A nearly sold-out Hollywood Bowl crowd enjoy a great evening with Van Morrison
Review by Scott Harmon
While this isn’t a revelation, an evening at the Hollywood Bowl on an early fall night can be well nigh spiritual. And so the table was set as Van Morrison strolled out nonchalantly from the darkened wings of the band shell to find a nearly sold-out venue full of fans eagerly waiting for him to raise them up and restore their faith in mankind, if only for an evening. A catharsis found in the reverie of the journey many have taken along with Morrison’s music.
His band launched into the song “Gonna Send You Back To Where I Got You From” off of his 2018 album The Prophet Speaks, a swinging song featuring some sassy trumpet soloing and an organ sounding as thick and rich as maple syrup left in the refrigerator. The singer telling a story of love’s disillusionment and betrayal reveals an artist whose vocal skills haven’t lost a beat after over half a century of performing and recording. They slid right into the song “It Was Once My LIfe” a seemingly autobiographical observation whose groove seems designed to taunt the attorneys in the “Got To Give It Up” litigation between the Marvin Gaye Estate and Pharell Williams. That pretty much describes the setlist. Van Morrison’s performances mix mostly new and not quite as well known songs with a sprinkling of the hits he is known for. That is the bargain one strikes when seeing a Van Morrison concert. And even his “hits” are at least slightly re-interpreted. Thankfully, this audience is among the initiated as they come knowing that regardless of the setlist, one is going to be treated to exceptional musicianship and that voice that begs a simile comparing it to a well-aged whiskey.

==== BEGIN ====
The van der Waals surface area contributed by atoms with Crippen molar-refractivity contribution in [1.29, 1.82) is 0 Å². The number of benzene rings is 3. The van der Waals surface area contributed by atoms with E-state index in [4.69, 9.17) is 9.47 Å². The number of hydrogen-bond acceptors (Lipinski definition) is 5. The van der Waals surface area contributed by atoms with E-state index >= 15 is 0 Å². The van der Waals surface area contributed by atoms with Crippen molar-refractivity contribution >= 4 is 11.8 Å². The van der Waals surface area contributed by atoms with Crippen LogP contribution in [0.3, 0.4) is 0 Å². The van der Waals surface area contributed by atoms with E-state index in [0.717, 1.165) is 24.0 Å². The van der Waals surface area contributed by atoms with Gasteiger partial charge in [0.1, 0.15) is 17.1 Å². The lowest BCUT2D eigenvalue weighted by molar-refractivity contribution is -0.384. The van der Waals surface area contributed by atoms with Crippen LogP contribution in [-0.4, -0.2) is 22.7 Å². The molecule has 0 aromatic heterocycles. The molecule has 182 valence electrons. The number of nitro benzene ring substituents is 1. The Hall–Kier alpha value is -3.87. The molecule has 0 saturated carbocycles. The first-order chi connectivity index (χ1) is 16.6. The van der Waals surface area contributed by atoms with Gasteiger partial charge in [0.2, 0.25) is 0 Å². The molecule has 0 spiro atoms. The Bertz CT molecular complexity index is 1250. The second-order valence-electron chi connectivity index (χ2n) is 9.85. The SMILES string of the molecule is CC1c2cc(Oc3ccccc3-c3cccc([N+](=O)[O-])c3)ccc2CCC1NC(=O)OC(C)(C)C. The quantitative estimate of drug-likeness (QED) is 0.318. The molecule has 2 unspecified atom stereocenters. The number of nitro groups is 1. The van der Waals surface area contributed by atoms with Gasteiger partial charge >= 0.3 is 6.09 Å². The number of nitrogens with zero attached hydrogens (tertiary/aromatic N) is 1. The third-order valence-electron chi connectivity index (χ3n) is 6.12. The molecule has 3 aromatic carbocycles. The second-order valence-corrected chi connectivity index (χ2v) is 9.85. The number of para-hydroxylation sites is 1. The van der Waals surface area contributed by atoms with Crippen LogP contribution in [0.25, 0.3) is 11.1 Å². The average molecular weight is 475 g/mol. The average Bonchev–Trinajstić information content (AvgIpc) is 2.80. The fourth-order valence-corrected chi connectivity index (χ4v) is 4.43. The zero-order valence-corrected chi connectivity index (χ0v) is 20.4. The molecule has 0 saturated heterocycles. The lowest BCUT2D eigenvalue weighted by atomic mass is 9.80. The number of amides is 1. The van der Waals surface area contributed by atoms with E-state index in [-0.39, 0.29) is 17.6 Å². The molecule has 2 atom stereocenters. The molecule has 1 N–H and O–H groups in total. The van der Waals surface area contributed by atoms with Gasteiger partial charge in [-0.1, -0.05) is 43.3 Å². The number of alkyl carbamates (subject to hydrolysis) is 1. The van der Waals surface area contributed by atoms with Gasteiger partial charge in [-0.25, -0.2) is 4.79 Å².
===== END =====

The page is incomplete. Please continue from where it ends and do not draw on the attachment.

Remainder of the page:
Most know, intuitively at least, that it’s the rhythm section that moves a band. And Morrison’s supporting cast including the bass and drums were superb in this regard. In particular, the trumpeter/flugelhorn player and vibraphonist stood out for their virtuosity, the vibraphonist sharing backup vocal duties with another woman of notable singing skills. Morrison gives the latter a couple of verses to showcase her talent and hers was a memorable performance. One curious observation is that there seemed to be a problem with the sound of the guitarist playing the nylon-cutaway. He was featured a few times filling breaks with legato runs and trills, but there appeared to be a short in the sound system and so some of his work was overshadowed by this technical glitch. One doesn’t see that very often at the Bowl.
The performance did finish up with an encore of “Brown Eyed Girl” and “Gloria” which inspired many of the septuagenarians to get up out of their seats and dance. Very clever, this Van Morrison, leaving his audience with this tantalizing morsel from his vast collection of memorable songs. But, as Bobby Womack is apparently credited with saying, “Leave them wanting more and you know they’ll call you back.” I suspect Van Morrison is not so coy, however, but the effect is just the same.
In true Morrisonian fashion, Van the Man doesn’t talk to the audience. There’s no banter between the artist and the audience, no introductions to songs for the most part. It’s just straight-up music. And while there’s certainly music that can move one to dance, this show is almost like watching an eccentric alchemist playing in the lab. So, you’re not going to come away knowing how his tour is going or the status of his family’s search for a puppy. No, you’re going to be immersed into Van Morrison’s musical exploration and he’s not going to coax you to feel it, he’s just going to trust the music will get you there.
This tour finishes up here in the States with a performance at the North Island Credit Union Amphitheater in Chula Vista, California on October 8, 2019, before resuming two weeks later in England with stops throughout Europe before concluding back in England in March of 2020.
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